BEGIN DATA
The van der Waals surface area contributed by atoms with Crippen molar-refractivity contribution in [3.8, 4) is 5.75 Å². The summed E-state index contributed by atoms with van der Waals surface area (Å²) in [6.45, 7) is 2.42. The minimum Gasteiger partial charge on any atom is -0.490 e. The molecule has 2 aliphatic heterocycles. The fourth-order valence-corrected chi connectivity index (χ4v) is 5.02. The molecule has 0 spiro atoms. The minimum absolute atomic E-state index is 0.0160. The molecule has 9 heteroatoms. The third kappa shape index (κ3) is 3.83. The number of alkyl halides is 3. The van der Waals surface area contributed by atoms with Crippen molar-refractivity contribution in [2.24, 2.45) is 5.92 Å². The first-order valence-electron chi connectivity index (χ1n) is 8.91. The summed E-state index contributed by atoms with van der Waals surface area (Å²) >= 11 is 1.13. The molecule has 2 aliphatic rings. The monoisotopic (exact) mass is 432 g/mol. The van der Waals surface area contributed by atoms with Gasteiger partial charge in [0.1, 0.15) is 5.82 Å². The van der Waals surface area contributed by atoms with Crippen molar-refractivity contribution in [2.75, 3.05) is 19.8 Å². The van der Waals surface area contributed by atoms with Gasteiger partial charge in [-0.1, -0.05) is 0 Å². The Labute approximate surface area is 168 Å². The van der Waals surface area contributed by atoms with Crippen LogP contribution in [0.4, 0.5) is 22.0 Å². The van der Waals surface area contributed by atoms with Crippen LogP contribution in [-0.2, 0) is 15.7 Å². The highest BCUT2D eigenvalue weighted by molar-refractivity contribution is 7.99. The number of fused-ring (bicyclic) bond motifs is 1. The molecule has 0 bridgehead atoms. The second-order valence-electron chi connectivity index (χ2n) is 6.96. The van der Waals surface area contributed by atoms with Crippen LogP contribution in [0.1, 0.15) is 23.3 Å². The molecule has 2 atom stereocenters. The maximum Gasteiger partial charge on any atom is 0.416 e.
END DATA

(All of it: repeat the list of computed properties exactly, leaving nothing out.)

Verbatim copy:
The van der Waals surface area contributed by atoms with Crippen molar-refractivity contribution in [3.8, 4) is 5.75 Å². The summed E-state index contributed by atoms with van der Waals surface area (Å²) in [6.45, 7) is 2.42. The minimum Gasteiger partial charge on any atom is -0.490 e. The molecule has 2 aliphatic heterocycles. The fourth-order valence-corrected chi connectivity index (χ4v) is 5.02. The molecule has 0 spiro atoms. The minimum absolute atomic E-state index is 0.0160. The molecule has 9 heteroatoms. The third kappa shape index (κ3) is 3.83. The number of alkyl halides is 3. The van der Waals surface area contributed by atoms with Crippen molar-refractivity contribution in [2.24, 2.45) is 5.92 Å². The first-order valence-electron chi connectivity index (χ1n) is 8.91. The summed E-state index contributed by atoms with van der Waals surface area (Å²) >= 11 is 1.13. The molecule has 2 aliphatic rings. The monoisotopic (exact) mass is 432 g/mol. The van der Waals surface area contributed by atoms with Gasteiger partial charge in [0.1, 0.15) is 5.82 Å². The van der Waals surface area contributed by atoms with Crippen molar-refractivity contribution in [2.75, 3.05) is 19.8 Å². The van der Waals surface area contributed by atoms with Gasteiger partial charge in [-0.1, -0.05) is 0 Å². The Labute approximate surface area is 168 Å². The van der Waals surface area contributed by atoms with Crippen LogP contribution in [0.4, 0.5) is 22.0 Å². The van der Waals surface area contributed by atoms with Crippen LogP contribution in [-0.2, 0) is 15.7 Å². The highest BCUT2D eigenvalue weighted by molar-refractivity contribution is 7.99. The number of fused-ring (bicyclic) bond motifs is 1. The molecule has 0 bridgehead atoms. The second-order valence-electron chi connectivity index (χ2n) is 6.96. The van der Waals surface area contributed by atoms with Crippen LogP contribution in [0.1, 0.15) is 23.3 Å². The molecule has 2 atom stereocenters. The maximum Gasteiger partial charge on any atom is 0.416 e.